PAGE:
Not all people who try and/or succeed in committing suicide are mentally ill. Sometimes life’s struggles are just too overwhelming. Many experience a profound sense of hopelessness or loss, leading them to believe their lives will never get better—that their pain will never end.
In my case, many years ago, I felt hopeless and saw no way to happiness. Thinking through possible methods of escape, however, I couldn’t come up with one that would ensure the safety of my daughter when I was gone.
Experts believe most suicidal individuals do not want to die. They just want to end the pain they are experiencing. When suicidal behaviors are detected early, lives can be saved. Read the Evangelical Lutheran Church in America’s social message on suicide.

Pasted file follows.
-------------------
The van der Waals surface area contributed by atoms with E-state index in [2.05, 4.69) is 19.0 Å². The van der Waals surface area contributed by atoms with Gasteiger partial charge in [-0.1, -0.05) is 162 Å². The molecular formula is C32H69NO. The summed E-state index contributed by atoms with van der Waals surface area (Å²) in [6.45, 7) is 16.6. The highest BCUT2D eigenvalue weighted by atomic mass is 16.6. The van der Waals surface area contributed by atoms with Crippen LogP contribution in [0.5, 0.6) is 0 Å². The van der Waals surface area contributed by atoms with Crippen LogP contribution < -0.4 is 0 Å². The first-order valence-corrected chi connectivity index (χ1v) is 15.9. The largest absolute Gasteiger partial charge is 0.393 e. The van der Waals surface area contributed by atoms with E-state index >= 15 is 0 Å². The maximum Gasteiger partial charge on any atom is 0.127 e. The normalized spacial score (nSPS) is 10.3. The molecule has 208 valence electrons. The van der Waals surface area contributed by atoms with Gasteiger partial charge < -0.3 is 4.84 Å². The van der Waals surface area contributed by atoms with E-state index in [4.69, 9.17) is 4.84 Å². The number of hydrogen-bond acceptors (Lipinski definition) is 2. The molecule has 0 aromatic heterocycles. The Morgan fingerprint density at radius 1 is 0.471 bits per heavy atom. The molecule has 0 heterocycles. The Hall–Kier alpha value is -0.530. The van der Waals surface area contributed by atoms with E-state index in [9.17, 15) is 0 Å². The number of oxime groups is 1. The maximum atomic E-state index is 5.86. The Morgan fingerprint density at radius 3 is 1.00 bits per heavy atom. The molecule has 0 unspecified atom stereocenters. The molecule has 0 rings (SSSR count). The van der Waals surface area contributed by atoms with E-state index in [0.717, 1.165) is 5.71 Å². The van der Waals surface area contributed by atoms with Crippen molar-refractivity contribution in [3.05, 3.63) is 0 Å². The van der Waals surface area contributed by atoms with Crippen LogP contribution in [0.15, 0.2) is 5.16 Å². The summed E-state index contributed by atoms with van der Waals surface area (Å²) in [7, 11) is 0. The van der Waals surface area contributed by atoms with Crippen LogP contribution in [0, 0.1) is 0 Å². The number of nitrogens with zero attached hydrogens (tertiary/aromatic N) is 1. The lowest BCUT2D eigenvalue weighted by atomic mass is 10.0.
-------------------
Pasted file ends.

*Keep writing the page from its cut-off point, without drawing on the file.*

If you are aware that a loved one is at risk for suicide,contact a suicide crisis center, a crisis hotline, a family physician, a psychiatrist or your pastor. You can also call the National Suicide Prevention Hotline at 800-273-TALK (8255). The hotline provides access to trained counselors all hours, every day.
This message is excerpted froma Women of the ELCA blog by Barbara Miller. Read it here.
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